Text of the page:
Should screaming kids be banned?

A shopping mall food court has recently created a kids-free zone where screaming children are not tolerated. What do you think?

Screaming kids in public spaces

Should screaming kids be banned from public spaces?

A sign read “Stop. Parents please be considerate of other customers using the food court. Screaming children will not be tolerated in the centre.” While many may think this regulation an overly harsh one, it is a reality in Dee Why Grand Shopping Centre in Sydney, Australia.

Famous — or infamous — for its hordes of screaming children and kids running loose on its grounds, a food court in this shopping centre has banned little screaming ones within its vicinity. Many claimed that the noise was “unbearable” and were glad that this “epidemic” is being addressed.

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Inconsiderate and frustrating?

After a long day at work, some just want to unwind over a quiet meal without having to be irked by piercing shrieks of young children. People deserve their quiet enjoyment over a meal or drink, and as many agree, one parent’s inconsideration or neglect of a child’s behaviour should not be allowed to ruin the dining experience of others.

A common problem frequently met with also in Singapore, screaming children in public spaces have raised contention as people are increasingly intolerant of the noise and disturbance. It has become commonplace for many to believe that parents should be responsible for their child’s behaviour and keep them away from crowds should they throw tantrums.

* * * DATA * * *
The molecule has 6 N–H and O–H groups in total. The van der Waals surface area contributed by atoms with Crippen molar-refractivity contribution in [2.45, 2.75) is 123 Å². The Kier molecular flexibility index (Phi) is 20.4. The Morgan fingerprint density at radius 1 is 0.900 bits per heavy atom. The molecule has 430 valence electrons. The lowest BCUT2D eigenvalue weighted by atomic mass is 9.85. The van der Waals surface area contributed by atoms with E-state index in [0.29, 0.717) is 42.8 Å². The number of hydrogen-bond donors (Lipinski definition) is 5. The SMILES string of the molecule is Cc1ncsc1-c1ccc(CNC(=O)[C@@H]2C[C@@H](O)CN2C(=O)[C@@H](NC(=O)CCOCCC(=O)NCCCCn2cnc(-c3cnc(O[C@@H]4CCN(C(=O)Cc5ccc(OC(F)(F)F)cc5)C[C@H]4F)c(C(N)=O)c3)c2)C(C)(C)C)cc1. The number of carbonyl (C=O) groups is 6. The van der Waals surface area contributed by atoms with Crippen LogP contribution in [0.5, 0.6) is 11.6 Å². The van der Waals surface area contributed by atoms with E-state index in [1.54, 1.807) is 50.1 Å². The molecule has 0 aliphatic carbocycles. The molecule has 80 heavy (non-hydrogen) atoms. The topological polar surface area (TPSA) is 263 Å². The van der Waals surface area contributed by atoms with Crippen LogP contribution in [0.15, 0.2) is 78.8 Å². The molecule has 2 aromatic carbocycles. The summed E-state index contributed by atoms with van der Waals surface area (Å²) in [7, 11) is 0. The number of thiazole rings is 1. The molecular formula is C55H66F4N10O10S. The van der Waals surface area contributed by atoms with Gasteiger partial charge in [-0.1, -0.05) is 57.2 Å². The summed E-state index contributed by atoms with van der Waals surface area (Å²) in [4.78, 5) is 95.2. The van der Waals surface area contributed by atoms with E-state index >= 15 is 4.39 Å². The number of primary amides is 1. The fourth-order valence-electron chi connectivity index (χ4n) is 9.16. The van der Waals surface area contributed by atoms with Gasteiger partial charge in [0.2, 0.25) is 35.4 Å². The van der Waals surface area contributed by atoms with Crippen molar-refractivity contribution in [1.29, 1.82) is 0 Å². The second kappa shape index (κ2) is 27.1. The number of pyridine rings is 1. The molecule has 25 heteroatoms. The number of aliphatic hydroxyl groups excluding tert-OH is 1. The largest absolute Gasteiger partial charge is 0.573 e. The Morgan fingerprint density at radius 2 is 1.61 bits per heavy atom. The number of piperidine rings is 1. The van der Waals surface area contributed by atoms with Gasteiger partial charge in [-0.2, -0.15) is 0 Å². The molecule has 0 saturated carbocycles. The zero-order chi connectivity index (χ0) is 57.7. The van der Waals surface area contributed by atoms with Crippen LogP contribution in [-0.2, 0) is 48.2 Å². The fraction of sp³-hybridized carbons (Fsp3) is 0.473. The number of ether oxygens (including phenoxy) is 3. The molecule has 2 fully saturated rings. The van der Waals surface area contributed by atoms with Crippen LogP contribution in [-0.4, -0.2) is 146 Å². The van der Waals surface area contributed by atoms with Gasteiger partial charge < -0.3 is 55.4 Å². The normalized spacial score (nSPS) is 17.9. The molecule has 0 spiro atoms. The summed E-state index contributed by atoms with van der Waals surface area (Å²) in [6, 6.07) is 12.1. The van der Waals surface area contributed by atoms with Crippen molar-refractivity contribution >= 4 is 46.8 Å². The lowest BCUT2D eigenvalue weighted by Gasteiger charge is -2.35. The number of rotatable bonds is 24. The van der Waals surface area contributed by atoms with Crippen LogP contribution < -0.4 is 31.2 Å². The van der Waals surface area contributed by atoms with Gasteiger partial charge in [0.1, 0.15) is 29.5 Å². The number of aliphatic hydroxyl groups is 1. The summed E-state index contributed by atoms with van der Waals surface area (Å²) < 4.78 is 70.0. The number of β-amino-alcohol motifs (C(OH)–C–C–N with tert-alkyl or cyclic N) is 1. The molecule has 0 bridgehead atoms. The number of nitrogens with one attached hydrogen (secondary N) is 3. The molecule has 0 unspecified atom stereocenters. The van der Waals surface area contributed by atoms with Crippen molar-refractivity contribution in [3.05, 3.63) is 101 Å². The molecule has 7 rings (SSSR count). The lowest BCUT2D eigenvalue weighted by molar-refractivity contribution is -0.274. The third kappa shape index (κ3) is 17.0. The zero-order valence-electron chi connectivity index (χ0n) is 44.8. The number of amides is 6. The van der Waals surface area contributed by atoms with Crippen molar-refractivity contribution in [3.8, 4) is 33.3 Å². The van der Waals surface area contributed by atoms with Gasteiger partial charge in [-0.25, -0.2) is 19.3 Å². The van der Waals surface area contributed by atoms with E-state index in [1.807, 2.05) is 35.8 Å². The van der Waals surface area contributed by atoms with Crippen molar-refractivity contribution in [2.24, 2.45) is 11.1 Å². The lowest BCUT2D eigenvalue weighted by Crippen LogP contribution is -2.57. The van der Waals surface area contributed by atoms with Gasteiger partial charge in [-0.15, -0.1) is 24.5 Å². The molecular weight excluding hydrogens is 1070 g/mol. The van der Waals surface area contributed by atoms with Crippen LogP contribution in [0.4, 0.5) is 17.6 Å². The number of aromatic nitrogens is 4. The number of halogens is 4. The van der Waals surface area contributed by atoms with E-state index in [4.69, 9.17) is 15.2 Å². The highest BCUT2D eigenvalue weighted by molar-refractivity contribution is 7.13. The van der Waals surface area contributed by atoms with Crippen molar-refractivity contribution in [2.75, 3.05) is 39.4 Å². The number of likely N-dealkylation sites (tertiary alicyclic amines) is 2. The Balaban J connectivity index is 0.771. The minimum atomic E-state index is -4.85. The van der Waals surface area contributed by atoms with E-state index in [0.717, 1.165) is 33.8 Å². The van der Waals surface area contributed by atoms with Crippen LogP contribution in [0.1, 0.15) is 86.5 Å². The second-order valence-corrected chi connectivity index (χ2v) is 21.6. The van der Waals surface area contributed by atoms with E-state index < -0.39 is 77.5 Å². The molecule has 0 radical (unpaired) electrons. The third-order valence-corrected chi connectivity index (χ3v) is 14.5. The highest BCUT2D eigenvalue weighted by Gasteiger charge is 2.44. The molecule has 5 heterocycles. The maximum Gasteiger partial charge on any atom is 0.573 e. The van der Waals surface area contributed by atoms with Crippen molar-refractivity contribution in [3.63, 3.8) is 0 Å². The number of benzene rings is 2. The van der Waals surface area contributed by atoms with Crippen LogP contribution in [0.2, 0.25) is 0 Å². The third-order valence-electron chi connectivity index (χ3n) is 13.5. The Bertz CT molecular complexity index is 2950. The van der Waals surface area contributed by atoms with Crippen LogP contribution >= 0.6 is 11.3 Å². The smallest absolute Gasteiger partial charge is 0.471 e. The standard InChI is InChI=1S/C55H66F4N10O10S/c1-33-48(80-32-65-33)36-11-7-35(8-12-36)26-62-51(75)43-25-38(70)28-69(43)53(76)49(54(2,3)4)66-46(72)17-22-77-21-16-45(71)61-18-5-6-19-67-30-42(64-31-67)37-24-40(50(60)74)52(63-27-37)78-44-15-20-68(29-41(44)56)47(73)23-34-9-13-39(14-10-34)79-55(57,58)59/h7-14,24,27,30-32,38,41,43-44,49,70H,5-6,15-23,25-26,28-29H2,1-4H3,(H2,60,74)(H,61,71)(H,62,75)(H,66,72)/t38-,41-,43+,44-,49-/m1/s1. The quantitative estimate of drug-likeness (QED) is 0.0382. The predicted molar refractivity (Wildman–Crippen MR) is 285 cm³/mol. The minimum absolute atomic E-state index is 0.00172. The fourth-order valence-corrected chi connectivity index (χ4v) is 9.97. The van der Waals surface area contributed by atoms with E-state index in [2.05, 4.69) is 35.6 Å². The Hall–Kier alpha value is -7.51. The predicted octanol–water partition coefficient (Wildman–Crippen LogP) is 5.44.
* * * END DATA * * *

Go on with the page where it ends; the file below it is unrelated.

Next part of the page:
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Screaming kids ban

A shopping centre in Sydney, Australia, has issued a ban against screaming kids in the food court

Understanding a parents’ concerns

While the thoughts of many against bratty kids are understandable, it might be excessively unfeeling to completely ban such families from dining at a certain place. As Atticus Finch once told his young daughter in Harper Lee’s acclaimed To Kill a Mockingbird, you never really understand until you climb into a person’s skin and walk around in it.

The issue of empathy arises, as a result. Are Singaporeans and global citizens becoming less empathetic? Do we fail to put ourselves in the shoes of a frantic mum, desperately trying to calm her screaming child down lest the family gets kicked out of their dining spot?

Imagine being in such a spot

It’s never nice having nasty stares when you’re trying to get your kid to stop yelling. Place yourself in the position of a frazzled parent trying to do so and imagine how hurtful all the judgement and cold stares thrown at you will be.

As society opens and becomes more tolerant towards young children and parents, perhaps it would breed a more positive and harmonious social disposition that encourages the family instead of excluding them. After all, if you still want a quiet coffee break, why not head to the plush coffee joint instead of a food court?

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